2,190. In 1897 the figures are : Live
stock , 633 ; grain , 545 ; grand total , 1,178.
It is interesting in this connection to
note that the comparatively insignificant
station of Wilsonville is the heaviest
stock shipping point on the Burlington
in this state , while Holdrege is the
largest grain shipping station on the line
in Nebraska. Wilsonville shipped 442
cars of stock in 1898.
McAdams Got the Contract.
At the last meeting of the board of
county commissioners bids were opened
for the completion of the rear portion of
the first story above the basement of
the new court house. The Barnett Lum
ber Co. and James McAdams were the
only bidders , and the contract was
awarded McAdams , who agrees to per
form the work required for about $1,300.
Work is now progressing on the vaults
for the county clerk and treasurer and
on the brick partition on that floor.
Appropriations have been made , which ,
together with the proceeds of the Mc
Cook city bonds sold , will complete the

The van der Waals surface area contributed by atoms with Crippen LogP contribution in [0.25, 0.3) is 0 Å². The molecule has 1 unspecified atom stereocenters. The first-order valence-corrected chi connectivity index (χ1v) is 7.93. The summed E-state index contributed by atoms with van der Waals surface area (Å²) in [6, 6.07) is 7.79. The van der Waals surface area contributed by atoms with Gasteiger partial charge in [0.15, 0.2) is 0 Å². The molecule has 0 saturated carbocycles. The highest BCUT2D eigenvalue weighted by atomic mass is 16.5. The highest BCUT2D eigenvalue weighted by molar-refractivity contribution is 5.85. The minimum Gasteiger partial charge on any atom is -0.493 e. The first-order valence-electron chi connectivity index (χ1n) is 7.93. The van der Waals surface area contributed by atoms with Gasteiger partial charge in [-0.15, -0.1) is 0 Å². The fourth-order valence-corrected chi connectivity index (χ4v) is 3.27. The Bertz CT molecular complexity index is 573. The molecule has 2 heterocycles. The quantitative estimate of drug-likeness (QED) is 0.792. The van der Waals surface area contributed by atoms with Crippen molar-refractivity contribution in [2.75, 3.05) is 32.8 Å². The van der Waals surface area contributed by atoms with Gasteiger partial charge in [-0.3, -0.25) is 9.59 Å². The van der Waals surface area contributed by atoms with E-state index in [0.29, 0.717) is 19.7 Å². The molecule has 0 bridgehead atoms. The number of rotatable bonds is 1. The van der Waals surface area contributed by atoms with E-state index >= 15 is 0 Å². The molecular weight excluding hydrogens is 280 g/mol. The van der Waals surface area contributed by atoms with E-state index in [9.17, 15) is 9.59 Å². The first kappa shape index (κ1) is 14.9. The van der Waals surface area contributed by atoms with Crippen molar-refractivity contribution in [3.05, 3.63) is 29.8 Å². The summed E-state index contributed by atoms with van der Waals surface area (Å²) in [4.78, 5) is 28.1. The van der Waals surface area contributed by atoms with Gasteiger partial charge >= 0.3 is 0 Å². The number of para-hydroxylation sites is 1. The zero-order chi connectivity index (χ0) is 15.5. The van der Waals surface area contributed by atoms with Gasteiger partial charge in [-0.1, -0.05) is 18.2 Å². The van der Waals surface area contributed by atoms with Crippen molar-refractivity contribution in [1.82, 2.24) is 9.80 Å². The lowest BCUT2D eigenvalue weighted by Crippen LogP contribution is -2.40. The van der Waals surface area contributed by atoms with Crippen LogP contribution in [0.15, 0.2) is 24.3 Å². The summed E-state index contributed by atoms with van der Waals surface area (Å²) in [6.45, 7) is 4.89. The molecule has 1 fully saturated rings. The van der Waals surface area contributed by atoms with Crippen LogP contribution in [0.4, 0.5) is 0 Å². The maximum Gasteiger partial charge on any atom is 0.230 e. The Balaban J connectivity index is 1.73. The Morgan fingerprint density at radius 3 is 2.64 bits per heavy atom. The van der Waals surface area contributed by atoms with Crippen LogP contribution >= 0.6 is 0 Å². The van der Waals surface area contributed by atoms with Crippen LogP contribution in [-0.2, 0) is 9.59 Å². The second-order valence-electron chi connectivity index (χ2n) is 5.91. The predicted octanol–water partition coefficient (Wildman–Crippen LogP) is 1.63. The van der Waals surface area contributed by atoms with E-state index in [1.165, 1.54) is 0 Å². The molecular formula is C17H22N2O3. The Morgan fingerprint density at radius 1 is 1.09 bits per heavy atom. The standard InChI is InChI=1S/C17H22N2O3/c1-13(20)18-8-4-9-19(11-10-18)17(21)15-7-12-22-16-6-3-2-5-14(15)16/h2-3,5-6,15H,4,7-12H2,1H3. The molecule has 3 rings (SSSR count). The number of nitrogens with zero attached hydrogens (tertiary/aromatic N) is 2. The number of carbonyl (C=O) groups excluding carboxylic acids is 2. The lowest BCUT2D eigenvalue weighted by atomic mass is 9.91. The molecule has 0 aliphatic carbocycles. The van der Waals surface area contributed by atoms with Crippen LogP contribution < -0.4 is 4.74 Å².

entire first story and thus provide fine
quarters for each of the county officers.
Commissioners Robinson and Belles are
following the proper course in this mat
ter and are to be commended in the in
terest they are taking in the completion
of the county's handsome new court
Twelve summers have brought joy to
the young life of little Ruby Fitzgerald
and the happy event was celebrated ,
Tuesday afternoon of this week , by the
young miss , who invited in a company
of yo'ung friends to make merry over the
joyous occasion. Games were played
with the zest and abandon of childhood
and refreshments enjoyed with all its
Red Letter Days in the Black Hills.
Hot Springs , Sylvan Lake and Spearfish -
fish aie three Black Hills summer re
sorts that are as attractive in their way
as any places of their kind in the west.
And they are as different as any three
places can be.
Hot Springs is a health resort a
good place to get rid of one's rheuma
tism and to enjoy life while renewing
one's youthful vigor.
Sylvan Lake is a pretty nook in the
heart of the Hills , an easy-going , cool ,
dreamy spot , where hot weather is un
Spearfish is a thrifty town of perhaps
1,500 people , not particularly notable
except in one respect the beauty of the
railroad ride to it. You should make
the trip to realize how fine it is. There
is nothing more exhilarating , even in
During July , the Burlington Route
will run two cheap excursions to Hot
Springs and Custer ( Sylvan Lake ) one
on the 4th , the other on the iSth. One
fare , plus $2 , for the round trip. Tickets
good 30 days long enough to enable
you to visit every point of interest in
the Black Hills , as well as to receive